Some people say I have a face for radio, not television. But my dogs know that my face can help them become better hunters.
Bird dogs key on your body’s most visible, brightest component, and try to keep it in sight. Well-bred hunters will try to stay in front of you, and they know it’s the front because they can see your face. So how do you use this to your advantage?
Look in the direction you want your dog to go in the field. A cooperative dog will try to put your face behind him. Want him to change direction? Just turn that way.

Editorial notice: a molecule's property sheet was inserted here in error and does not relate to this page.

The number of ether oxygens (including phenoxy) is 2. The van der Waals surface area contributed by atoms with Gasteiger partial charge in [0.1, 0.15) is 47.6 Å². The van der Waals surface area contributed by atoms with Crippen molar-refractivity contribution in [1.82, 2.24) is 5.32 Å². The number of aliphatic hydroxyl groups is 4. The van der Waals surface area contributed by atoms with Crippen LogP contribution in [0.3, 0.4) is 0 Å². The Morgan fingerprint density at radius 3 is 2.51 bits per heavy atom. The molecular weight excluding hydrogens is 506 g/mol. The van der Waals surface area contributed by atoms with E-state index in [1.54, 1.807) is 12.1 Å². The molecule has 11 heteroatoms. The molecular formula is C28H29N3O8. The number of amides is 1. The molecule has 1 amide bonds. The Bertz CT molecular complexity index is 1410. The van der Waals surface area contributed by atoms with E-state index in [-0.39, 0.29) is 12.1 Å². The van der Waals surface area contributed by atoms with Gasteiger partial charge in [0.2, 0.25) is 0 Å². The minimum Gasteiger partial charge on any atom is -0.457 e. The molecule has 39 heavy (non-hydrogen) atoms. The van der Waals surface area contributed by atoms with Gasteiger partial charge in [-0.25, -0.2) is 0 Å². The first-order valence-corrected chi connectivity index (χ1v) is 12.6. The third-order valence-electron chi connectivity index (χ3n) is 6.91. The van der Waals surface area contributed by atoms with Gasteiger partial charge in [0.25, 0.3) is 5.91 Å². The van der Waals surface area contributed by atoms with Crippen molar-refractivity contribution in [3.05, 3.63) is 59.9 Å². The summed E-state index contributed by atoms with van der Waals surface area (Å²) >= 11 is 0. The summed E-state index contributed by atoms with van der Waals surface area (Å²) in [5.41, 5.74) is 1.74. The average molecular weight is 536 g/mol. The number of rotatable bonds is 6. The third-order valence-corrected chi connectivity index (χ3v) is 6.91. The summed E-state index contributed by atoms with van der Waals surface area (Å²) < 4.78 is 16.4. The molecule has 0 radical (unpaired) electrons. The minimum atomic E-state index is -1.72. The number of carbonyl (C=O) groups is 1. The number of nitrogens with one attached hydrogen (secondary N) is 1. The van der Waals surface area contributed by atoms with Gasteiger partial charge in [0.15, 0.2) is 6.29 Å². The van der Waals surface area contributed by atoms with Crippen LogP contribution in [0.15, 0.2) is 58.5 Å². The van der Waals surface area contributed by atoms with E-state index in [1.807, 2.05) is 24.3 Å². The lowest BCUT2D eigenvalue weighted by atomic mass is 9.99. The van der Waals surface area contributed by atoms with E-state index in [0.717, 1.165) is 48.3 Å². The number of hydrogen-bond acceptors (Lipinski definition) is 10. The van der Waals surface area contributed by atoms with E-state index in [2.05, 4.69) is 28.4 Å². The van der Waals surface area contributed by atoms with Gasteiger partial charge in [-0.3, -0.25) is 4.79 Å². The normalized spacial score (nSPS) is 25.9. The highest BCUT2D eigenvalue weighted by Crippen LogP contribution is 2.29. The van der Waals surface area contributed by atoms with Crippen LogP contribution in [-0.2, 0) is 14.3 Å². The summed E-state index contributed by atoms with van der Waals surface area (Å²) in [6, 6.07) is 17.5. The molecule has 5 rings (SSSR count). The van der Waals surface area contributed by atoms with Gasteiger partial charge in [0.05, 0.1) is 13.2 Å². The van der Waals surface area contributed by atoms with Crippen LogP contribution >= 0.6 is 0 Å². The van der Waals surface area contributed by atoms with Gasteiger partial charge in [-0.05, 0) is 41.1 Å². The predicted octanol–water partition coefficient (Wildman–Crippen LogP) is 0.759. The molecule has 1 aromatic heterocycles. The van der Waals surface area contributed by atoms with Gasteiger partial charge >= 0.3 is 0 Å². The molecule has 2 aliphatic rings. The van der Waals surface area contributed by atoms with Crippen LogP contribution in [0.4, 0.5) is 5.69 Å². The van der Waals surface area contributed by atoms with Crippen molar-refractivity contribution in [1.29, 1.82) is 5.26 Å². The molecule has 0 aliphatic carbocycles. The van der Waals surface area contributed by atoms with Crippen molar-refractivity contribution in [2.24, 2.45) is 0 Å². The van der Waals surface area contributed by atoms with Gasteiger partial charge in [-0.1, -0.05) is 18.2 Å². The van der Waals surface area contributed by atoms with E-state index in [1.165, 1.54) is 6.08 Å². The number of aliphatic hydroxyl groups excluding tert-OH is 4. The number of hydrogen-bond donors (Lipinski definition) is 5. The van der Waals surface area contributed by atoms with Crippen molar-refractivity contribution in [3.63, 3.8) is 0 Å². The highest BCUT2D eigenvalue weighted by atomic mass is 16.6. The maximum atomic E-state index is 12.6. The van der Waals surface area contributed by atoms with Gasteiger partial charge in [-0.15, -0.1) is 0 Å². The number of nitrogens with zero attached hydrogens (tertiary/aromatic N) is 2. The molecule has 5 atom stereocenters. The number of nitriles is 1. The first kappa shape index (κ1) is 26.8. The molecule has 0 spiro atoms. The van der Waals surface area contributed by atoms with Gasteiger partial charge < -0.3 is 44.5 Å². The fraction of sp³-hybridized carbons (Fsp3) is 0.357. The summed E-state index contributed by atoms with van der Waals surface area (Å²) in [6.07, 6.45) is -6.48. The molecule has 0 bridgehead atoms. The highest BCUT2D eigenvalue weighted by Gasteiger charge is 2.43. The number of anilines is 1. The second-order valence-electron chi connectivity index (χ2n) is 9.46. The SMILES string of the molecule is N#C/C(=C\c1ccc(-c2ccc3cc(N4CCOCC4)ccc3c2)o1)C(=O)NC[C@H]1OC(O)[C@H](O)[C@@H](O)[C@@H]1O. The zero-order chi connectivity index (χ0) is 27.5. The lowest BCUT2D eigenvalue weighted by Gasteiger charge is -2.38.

When you need a strong, independent, creative “hunt dead” retrieve, direct him to the right spot with your face, not by walking around in the brush. It keeps your scent out of the area, but still puts him where the bird fell.
Some hunt tests require the handler to be silent during portions of field, water and retrieving work. Or you may not want to spook other birds in the field. Let your face do the talking.
Your dog needs direction and your face can be a shining beacon. He may not have a very refined aesthetic sense, but to your dog your face may be the best thing he’s seen all day.
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